Tuesday, June 2, 2009

The painter of New England children

(image via nytimes)
Lorelei's great summer reading list for kids got me thinking about my own summer reading plans. Reading for pleasure should be something I am more intentional about and so why not start during these sweltering months when nothing feels as good as a library book in your lap and an iced tea in your hand? I went through a biography binge not too long ago focusing on artists like Diane Arbus and Joseph Cornell so I've decided to start my warm weather reading with another artist's biography: A Deaf Artist in Early America: The Worlds of John Brewster Jr. by Harlan L. Lane.

John Brewster, Jr.
(1766-1854) was a deaf New England painter of portraits. He did portraits of his own family members, other adults and also painted people in pairs, but I like his solitary children. They look serene, yet world-weary. Maybe it's in the seriousness of their eyes or a type of tension in their bodies in having to hold up a rose, a red book, a piece of fruit, a bird by a string.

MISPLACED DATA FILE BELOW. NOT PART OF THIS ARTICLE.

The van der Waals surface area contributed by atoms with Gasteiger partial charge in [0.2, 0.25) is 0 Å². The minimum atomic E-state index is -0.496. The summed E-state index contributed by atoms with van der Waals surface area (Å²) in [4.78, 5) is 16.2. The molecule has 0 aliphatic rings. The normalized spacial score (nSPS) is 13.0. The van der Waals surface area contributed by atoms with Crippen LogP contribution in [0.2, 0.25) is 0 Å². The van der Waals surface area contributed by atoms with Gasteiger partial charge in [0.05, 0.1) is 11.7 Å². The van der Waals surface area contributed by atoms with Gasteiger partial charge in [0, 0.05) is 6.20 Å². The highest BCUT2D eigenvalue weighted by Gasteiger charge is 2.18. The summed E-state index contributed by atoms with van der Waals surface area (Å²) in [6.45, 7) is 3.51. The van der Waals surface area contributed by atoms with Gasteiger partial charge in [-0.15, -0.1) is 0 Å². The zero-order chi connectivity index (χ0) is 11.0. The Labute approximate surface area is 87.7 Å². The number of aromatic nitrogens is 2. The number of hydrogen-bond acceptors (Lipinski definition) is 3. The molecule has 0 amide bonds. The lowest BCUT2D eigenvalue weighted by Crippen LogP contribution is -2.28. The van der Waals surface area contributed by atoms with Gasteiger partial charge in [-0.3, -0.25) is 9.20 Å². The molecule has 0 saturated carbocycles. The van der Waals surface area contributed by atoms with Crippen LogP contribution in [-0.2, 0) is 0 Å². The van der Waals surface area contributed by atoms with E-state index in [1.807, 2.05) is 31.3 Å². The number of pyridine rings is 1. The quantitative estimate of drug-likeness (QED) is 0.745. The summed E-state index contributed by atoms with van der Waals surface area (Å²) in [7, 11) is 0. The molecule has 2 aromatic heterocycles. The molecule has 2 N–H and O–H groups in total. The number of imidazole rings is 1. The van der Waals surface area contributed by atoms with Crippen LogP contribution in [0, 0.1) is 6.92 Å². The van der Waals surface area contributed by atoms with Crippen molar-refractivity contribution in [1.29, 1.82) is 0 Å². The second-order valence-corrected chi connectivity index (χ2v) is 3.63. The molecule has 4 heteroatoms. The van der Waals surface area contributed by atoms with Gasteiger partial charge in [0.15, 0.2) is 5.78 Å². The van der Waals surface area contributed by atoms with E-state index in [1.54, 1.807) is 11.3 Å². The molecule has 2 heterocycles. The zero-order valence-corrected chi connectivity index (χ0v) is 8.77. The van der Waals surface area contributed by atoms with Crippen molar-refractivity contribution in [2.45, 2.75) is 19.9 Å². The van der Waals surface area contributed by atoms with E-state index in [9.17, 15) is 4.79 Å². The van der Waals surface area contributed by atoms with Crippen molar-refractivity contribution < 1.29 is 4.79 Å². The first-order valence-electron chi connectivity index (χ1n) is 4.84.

I'm looking forward to reading this biography and, hey, maybe this will lead to a whole summer of reading without a pencil in my hand, twitching to underline.

"Mary Jane Nowell," 1810-1850

brother-and-sister portraits via nytimes.com

"One Shoe Off," 1810-1850
(image via nytimes)

"Unidentified Boy with Book," 1810

(image via The Florence Griswold Museum)

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